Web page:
Volquez made a solid debut in the Pittsburgh rotation on Sunday in the Pirates' 2-1 rubber-game win over the division-rival (and defending division and league champion) Cardinals at PNC Park. Volquez worked 5 2/3 innings of three-hit ball in that game, allowing one run and walking just one. Combined with the a relief outing he made on Thursday, that puts Volquez's season totals at 7 2/3 innings with just four hits, one walk, and one run allowed against six strikeouts.
With Taillon out for the season, the team's best hope should Volquez stumble will be 26-year-old lefty Jeff Locke, who pitched his way off the team in the second half of last season (6.12 ERA) after making the All-Star team in the first half (8-2, 2.15 ERA). Worst of all, however, is that Taillon has been considered a significant part of the team's future since he was drafted second overall in 2010. That future is here now, but Taillon won't be until well into next season.
In other Tommy John news, Mets closer Bobby Parnell, who was diagnosed with a partially torn medial collateral ligament on Tuesday, will also have the season-ending surgery. Parnell's apparent replacement, Jose Valverde converted his only save chance since Parnell went on the disabled list on Friday and has made three scoreless appearances on the season, including one in the Mets' 2-1 loss to the Reds on Sunday. That game also included a scoreless inning thrown by Kyle Farnsworth, who may wind up being Valverde's set-up man. No, seriously.
Derek Jeter passes Paul Molitor on all-time hits list
Derek Jeter caught and passed Paul Molitor for ninth on the all-time career hits list with his first multi-hit game of the season on Sunday in Toronto. Jeter singled off Blue Jays starter Drew Hutchison leading off the top of the third to tie Molitor at 3,319 hits and singled in his next at-bat in the top of the fourth to drive Hutchison from the game and pass Molitor with hit 3,320. Jeter will remain in ninth place on the hit list for a while, if not indefinitely, as he now needs another 99 safeties to catch eighth-place Carl Yastrzemski at 3,419 hits. If Jeter can stay healthy, however, he could very well move all the way up to sixth, as he's now just 115 hits behind Cap Anson's 3,435, and if he has one last 200-hit season, he would pass Tris Speaker's 3,514 and move into fifth place all-time.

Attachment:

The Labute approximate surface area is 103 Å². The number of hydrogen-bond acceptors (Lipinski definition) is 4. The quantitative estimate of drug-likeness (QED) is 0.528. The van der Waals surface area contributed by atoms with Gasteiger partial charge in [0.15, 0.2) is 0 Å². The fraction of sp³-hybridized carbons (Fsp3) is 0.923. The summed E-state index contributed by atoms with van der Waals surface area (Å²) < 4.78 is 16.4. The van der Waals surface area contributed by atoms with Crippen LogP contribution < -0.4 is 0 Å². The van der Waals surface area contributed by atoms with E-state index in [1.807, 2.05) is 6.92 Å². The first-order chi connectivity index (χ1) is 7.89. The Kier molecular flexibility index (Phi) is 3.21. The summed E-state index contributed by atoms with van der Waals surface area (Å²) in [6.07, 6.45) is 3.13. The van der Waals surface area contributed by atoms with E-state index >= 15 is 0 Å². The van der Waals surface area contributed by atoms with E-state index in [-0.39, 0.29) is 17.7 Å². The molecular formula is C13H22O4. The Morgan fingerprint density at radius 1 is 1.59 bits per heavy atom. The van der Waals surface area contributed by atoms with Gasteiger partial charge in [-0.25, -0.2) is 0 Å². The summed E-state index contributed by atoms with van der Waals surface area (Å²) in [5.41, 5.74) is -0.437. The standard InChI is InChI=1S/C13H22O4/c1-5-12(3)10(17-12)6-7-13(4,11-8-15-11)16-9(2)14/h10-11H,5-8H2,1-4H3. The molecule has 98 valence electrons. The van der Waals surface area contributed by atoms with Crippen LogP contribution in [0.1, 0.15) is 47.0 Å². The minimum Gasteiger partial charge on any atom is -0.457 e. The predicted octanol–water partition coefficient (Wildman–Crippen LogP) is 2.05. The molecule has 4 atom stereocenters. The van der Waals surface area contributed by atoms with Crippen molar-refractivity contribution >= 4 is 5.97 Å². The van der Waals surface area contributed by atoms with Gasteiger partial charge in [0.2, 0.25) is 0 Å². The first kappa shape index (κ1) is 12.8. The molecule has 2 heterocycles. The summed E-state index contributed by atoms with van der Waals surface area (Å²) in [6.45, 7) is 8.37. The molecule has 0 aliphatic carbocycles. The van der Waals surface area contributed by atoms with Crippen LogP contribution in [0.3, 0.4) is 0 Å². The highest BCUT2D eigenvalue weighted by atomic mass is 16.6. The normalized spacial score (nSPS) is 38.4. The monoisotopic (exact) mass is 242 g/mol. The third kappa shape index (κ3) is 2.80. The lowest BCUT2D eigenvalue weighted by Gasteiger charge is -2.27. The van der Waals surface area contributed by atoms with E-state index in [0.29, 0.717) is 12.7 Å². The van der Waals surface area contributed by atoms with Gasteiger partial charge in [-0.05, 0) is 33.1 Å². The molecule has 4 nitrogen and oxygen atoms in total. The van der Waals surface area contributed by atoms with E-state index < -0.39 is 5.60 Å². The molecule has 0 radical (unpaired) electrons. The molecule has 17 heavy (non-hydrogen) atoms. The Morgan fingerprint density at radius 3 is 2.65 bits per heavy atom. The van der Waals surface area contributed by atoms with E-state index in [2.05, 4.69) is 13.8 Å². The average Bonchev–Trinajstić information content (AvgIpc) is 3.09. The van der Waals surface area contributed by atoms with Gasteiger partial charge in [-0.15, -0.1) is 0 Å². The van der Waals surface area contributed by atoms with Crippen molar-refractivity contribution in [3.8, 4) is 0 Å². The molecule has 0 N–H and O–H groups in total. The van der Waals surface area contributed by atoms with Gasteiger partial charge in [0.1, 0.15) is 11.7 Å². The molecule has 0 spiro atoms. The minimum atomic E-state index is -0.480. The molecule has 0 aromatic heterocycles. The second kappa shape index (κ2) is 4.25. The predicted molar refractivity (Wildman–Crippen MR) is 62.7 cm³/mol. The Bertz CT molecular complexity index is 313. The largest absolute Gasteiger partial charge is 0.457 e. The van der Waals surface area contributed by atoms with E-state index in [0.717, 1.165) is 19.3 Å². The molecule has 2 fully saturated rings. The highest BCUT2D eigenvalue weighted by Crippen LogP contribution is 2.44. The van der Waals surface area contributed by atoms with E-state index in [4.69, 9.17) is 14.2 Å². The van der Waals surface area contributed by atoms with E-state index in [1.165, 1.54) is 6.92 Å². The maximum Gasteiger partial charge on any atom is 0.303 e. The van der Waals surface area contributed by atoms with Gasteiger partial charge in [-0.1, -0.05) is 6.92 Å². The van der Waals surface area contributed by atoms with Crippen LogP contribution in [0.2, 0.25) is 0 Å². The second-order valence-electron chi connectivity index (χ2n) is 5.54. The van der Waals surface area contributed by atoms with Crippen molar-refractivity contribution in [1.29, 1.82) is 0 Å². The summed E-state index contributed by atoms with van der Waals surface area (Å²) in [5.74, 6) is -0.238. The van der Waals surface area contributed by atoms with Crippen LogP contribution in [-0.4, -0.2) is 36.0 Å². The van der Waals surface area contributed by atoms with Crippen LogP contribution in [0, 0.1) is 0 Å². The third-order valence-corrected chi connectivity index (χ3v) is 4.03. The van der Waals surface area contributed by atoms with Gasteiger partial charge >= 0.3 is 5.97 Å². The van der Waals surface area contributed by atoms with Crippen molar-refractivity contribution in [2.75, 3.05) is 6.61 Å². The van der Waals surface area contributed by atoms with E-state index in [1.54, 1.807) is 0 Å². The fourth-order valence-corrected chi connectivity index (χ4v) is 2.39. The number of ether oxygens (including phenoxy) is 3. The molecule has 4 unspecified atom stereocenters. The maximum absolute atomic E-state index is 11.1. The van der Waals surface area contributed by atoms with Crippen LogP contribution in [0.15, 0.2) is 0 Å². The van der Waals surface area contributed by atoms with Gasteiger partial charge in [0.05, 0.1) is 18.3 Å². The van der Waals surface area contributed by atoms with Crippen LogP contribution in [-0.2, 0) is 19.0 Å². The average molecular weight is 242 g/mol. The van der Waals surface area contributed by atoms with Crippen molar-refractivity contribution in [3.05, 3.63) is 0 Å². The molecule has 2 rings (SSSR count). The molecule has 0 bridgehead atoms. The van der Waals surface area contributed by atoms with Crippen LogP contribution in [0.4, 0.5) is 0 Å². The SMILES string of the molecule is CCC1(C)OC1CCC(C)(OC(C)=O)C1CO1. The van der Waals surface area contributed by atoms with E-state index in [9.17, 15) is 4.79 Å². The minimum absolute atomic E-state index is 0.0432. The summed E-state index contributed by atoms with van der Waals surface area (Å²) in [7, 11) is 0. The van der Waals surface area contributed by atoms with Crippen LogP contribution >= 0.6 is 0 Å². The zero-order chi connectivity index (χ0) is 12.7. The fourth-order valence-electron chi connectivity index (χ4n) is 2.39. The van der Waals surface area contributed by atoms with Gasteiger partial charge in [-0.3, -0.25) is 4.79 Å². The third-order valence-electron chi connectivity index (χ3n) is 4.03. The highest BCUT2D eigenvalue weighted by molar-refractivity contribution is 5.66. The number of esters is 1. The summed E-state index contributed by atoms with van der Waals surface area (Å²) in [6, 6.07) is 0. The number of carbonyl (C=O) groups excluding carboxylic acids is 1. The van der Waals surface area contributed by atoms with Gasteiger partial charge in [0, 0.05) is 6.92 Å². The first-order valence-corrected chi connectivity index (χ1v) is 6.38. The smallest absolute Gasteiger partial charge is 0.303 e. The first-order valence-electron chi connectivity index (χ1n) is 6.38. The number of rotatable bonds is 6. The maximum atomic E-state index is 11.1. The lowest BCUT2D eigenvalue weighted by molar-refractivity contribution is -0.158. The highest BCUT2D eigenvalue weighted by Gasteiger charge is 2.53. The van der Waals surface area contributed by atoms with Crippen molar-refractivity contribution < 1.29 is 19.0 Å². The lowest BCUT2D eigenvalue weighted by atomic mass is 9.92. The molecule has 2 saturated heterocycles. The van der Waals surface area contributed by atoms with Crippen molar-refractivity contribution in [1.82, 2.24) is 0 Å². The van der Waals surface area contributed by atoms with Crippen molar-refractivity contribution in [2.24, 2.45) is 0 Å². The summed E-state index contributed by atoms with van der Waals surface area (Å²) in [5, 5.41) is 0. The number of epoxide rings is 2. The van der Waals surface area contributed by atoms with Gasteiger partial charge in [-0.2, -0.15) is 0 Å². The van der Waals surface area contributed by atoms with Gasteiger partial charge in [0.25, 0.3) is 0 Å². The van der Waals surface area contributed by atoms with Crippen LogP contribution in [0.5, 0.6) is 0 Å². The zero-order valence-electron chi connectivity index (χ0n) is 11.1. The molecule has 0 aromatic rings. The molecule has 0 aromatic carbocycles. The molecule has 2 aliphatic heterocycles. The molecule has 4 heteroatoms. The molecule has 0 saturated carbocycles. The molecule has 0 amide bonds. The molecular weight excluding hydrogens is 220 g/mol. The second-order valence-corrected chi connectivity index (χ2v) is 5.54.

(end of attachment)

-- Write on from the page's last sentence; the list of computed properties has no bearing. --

Jeter's two hits were encouraging without the milestone given that he was just 2-for-11 on the season coming into the game, though he is still looking for his first extra-base hit of the year. Also encouraging for New York was CC Sabathia's performance on Sunday. After echoing Masahiro Tanaka by giving up a leadoff home run to Melky Cabrera on a pitch that floated toward the top of the strike zone, Sabathia didn't allow another run until there were two outs in the sixth inning. In fact, the 19 batters that followed Cabrera combined for just two singles -- one of which didn't leave the infield -- and no walks. The Yankees also got another RBI double from their new third baseman, 26-year-old rookie Yangervis Solarte, who is now in an eight-way tie for second in the majors with four doubles and is fourth in the majors among qualified hitters with a .471 batting average (he's 8-for-17 on the season). Solarte, who beat out Eduardo Nuñez for the Yankees' utility-infield job, has been forced into duty by Mark Teixeira's hamstring injury and his own hot bat. He hit .282/.332/.404 for Triple-A Round Rock in the Rangers system over the last two years.